- English Social History
- Simon Raven, The English Gentleman
Simon Raven, The English Gentleman
Raven, Simon. The English Gentleman. First Edition. 1961. Book is in very good condition; dust jacket is in very good minus condition—jacket shows minor chipping, a small tear, and a faded spine.
The premise in this witty book is that World War I wounded the grand tradition of the gentleman, and World War II administered the deathblow. How banal if the author was a beleaguered type, complaining loudly that he was the last of his kind. How fun, as is the case here, when he freely admits to being a highly accomplished cad. The inspiration for the book was that if the author, a notorious scoundrel, was able to prosper in society, it could only mean the English gentleman truly was dead. The London Telegraph put it best, “However little else Mr. Raven may have in common with the angels, he certainly writes like one.”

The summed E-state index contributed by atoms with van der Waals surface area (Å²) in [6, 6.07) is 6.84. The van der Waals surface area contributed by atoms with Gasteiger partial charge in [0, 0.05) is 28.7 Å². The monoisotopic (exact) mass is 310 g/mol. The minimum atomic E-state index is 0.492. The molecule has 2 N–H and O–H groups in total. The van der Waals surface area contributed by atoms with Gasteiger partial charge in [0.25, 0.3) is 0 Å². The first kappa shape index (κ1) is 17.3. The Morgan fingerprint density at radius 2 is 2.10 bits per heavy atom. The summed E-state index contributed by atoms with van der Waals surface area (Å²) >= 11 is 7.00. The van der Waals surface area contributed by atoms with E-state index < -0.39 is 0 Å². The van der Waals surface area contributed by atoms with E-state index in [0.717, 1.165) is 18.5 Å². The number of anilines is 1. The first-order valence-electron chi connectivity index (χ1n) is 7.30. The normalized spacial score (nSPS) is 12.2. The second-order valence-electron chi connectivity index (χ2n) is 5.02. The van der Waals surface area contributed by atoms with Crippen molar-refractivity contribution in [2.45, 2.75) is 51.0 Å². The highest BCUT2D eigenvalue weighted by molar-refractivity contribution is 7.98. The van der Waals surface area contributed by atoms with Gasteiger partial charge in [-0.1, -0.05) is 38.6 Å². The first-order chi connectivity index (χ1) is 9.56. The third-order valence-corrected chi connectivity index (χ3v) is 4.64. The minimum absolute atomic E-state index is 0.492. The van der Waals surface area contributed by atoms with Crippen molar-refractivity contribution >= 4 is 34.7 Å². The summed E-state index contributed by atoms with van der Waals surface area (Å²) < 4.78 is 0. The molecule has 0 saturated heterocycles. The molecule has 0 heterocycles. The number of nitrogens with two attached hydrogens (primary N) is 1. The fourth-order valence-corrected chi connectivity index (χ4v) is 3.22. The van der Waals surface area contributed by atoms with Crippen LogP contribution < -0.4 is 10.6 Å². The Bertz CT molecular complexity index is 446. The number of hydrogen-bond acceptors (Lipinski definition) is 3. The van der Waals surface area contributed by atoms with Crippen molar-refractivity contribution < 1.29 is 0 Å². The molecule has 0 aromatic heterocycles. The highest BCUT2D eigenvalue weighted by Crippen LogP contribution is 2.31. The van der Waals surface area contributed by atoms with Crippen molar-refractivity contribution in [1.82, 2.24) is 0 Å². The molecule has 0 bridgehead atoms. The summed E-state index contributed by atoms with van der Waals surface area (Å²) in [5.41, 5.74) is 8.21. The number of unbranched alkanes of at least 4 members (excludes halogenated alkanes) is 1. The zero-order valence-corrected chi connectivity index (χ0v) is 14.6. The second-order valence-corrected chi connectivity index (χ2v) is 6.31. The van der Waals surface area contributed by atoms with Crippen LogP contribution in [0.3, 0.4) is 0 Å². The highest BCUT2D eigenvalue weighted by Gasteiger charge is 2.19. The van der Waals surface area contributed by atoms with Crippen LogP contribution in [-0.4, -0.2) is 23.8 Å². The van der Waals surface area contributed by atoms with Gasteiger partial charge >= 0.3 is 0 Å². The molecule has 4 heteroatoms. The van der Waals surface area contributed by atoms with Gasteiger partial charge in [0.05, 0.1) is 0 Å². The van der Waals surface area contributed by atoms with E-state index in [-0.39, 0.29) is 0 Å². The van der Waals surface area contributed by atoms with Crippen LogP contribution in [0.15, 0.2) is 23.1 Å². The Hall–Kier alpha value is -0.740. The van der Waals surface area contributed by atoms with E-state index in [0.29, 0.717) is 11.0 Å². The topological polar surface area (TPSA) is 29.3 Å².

“If ever there was a dreary way of describing an epic hero, it seems at first sight to be Virgil’s constant qualification of Aeneas as ‘pius.’”